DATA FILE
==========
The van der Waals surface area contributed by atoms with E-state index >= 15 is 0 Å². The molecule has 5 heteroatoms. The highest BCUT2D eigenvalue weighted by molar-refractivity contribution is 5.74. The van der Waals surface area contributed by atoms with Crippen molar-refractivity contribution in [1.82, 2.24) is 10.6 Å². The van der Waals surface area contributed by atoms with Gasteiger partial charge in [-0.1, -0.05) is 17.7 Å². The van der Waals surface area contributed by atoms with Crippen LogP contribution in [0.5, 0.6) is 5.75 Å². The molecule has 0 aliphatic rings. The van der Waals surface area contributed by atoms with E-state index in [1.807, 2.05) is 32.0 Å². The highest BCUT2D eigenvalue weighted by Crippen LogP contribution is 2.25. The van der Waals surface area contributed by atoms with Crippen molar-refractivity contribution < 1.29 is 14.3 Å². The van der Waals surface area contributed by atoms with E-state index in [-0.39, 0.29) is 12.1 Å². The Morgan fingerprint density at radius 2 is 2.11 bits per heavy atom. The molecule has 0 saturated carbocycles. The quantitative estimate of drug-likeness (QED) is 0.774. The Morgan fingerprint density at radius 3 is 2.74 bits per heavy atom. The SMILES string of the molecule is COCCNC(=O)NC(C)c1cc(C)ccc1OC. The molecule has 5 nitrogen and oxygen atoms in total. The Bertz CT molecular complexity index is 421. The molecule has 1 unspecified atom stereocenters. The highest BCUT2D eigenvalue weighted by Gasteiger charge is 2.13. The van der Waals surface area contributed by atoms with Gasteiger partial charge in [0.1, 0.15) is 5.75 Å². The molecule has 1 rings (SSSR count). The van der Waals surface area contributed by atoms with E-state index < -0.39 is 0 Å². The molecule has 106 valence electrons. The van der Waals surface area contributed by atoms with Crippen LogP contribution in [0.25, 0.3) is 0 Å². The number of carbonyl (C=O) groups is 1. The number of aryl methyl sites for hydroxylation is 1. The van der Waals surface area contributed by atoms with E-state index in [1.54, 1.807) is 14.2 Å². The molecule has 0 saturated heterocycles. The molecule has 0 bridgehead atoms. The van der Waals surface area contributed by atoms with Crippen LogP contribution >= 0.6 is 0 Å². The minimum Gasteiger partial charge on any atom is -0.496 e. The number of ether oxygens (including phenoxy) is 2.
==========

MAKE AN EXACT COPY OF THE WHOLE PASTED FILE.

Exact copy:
The van der Waals surface area contributed by atoms with E-state index >= 15 is 0 Å². The molecule has 5 heteroatoms. The highest BCUT2D eigenvalue weighted by molar-refractivity contribution is 5.74. The van der Waals surface area contributed by atoms with Crippen molar-refractivity contribution in [1.82, 2.24) is 10.6 Å². The van der Waals surface area contributed by atoms with Gasteiger partial charge in [-0.1, -0.05) is 17.7 Å². The van der Waals surface area contributed by atoms with Crippen LogP contribution in [0.5, 0.6) is 5.75 Å². The molecule has 0 aliphatic rings. The van der Waals surface area contributed by atoms with E-state index in [1.807, 2.05) is 32.0 Å². The highest BCUT2D eigenvalue weighted by Crippen LogP contribution is 2.25. The van der Waals surface area contributed by atoms with Crippen molar-refractivity contribution < 1.29 is 14.3 Å². The van der Waals surface area contributed by atoms with E-state index in [-0.39, 0.29) is 12.1 Å². The Morgan fingerprint density at radius 2 is 2.11 bits per heavy atom. The molecule has 0 saturated carbocycles. The quantitative estimate of drug-likeness (QED) is 0.774. The Morgan fingerprint density at radius 3 is 2.74 bits per heavy atom. The SMILES string of the molecule is COCCNC(=O)NC(C)c1cc(C)ccc1OC. The molecule has 5 nitrogen and oxygen atoms in total. The Bertz CT molecular complexity index is 421. The molecule has 1 unspecified atom stereocenters. The highest BCUT2D eigenvalue weighted by Gasteiger charge is 2.13. The van der Waals surface area contributed by atoms with Gasteiger partial charge in [0.1, 0.15) is 5.75 Å². The molecule has 1 rings (SSSR count). The van der Waals surface area contributed by atoms with E-state index < -0.39 is 0 Å². The molecule has 106 valence electrons. The van der Waals surface area contributed by atoms with Crippen LogP contribution in [0.25, 0.3) is 0 Å². The number of carbonyl (C=O) groups is 1. The number of aryl methyl sites for hydroxylation is 1. The van der Waals surface area contributed by atoms with E-state index in [1.54, 1.807) is 14.2 Å². The molecule has 0 saturated heterocycles. The molecule has 0 bridgehead atoms. The van der Waals surface area contributed by atoms with Crippen LogP contribution >= 0.6 is 0 Å². The minimum Gasteiger partial charge on any atom is -0.496 e. The number of ether oxygens (including phenoxy) is 2.